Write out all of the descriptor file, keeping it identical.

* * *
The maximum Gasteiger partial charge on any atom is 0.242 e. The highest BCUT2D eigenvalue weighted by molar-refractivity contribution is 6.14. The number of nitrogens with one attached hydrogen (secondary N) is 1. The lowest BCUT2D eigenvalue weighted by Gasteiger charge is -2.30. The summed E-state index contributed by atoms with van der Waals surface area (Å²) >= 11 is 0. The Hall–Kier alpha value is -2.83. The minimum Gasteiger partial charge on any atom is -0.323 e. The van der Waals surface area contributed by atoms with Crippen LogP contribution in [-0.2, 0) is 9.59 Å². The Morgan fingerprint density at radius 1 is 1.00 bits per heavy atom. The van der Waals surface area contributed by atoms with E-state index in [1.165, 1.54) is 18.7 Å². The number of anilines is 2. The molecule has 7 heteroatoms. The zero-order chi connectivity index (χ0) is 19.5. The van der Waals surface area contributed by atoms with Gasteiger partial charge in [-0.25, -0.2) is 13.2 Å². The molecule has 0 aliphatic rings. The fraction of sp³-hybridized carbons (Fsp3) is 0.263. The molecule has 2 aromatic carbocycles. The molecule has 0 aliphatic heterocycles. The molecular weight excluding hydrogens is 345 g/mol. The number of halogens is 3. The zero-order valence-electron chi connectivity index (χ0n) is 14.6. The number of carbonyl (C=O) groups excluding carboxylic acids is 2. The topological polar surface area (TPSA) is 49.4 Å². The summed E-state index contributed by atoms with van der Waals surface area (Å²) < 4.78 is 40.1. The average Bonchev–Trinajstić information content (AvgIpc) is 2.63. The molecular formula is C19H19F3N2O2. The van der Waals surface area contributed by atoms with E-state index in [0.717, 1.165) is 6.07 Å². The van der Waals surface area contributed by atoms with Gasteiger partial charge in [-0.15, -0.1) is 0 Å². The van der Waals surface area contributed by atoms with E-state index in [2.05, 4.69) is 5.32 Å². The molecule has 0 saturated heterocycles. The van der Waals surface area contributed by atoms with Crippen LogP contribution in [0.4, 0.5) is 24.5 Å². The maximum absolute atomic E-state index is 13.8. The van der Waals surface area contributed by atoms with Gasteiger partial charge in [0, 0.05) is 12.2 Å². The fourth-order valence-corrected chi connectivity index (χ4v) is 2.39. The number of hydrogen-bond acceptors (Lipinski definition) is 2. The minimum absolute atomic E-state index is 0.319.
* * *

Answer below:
The maximum Gasteiger partial charge on any atom is 0.242 e. The highest BCUT2D eigenvalue weighted by molar-refractivity contribution is 6.14. The number of nitrogens with one attached hydrogen (secondary N) is 1. The lowest BCUT2D eigenvalue weighted by Gasteiger charge is -2.30. The summed E-state index contributed by atoms with van der Waals surface area (Å²) >= 11 is 0. The Hall–Kier alpha value is -2.83. The minimum Gasteiger partial charge on any atom is -0.323 e. The van der Waals surface area contributed by atoms with Crippen LogP contribution in [-0.2, 0) is 9.59 Å². The Morgan fingerprint density at radius 1 is 1.00 bits per heavy atom. The van der Waals surface area contributed by atoms with E-state index in [1.165, 1.54) is 18.7 Å². The number of anilines is 2. The molecule has 7 heteroatoms. The zero-order chi connectivity index (χ0) is 19.5. The van der Waals surface area contributed by atoms with Gasteiger partial charge in [-0.25, -0.2) is 13.2 Å². The molecule has 0 aliphatic rings. The fraction of sp³-hybridized carbons (Fsp3) is 0.263. The molecule has 2 aromatic carbocycles. The molecule has 0 aliphatic heterocycles. The molecular weight excluding hydrogens is 345 g/mol. The number of halogens is 3. The zero-order valence-electron chi connectivity index (χ0n) is 14.6. The number of carbonyl (C=O) groups excluding carboxylic acids is 2. The topological polar surface area (TPSA) is 49.4 Å². The summed E-state index contributed by atoms with van der Waals surface area (Å²) < 4.78 is 40.1. The average Bonchev–Trinajstić information content (AvgIpc) is 2.63. The molecular formula is C19H19F3N2O2. The van der Waals surface area contributed by atoms with E-state index in [0.717, 1.165) is 6.07 Å². The van der Waals surface area contributed by atoms with Gasteiger partial charge in [-0.15, -0.1) is 0 Å². The van der Waals surface area contributed by atoms with E-state index in [2.05, 4.69) is 5.32 Å². The molecule has 0 saturated heterocycles. The van der Waals surface area contributed by atoms with Crippen LogP contribution in [0.4, 0.5) is 24.5 Å². The maximum absolute atomic E-state index is 13.8. The van der Waals surface area contributed by atoms with Gasteiger partial charge in [0, 0.05) is 12.2 Å². The fourth-order valence-corrected chi connectivity index (χ4v) is 2.39. The number of hydrogen-bond acceptors (Lipinski definition) is 2. The minimum absolute atomic E-state index is 0.319.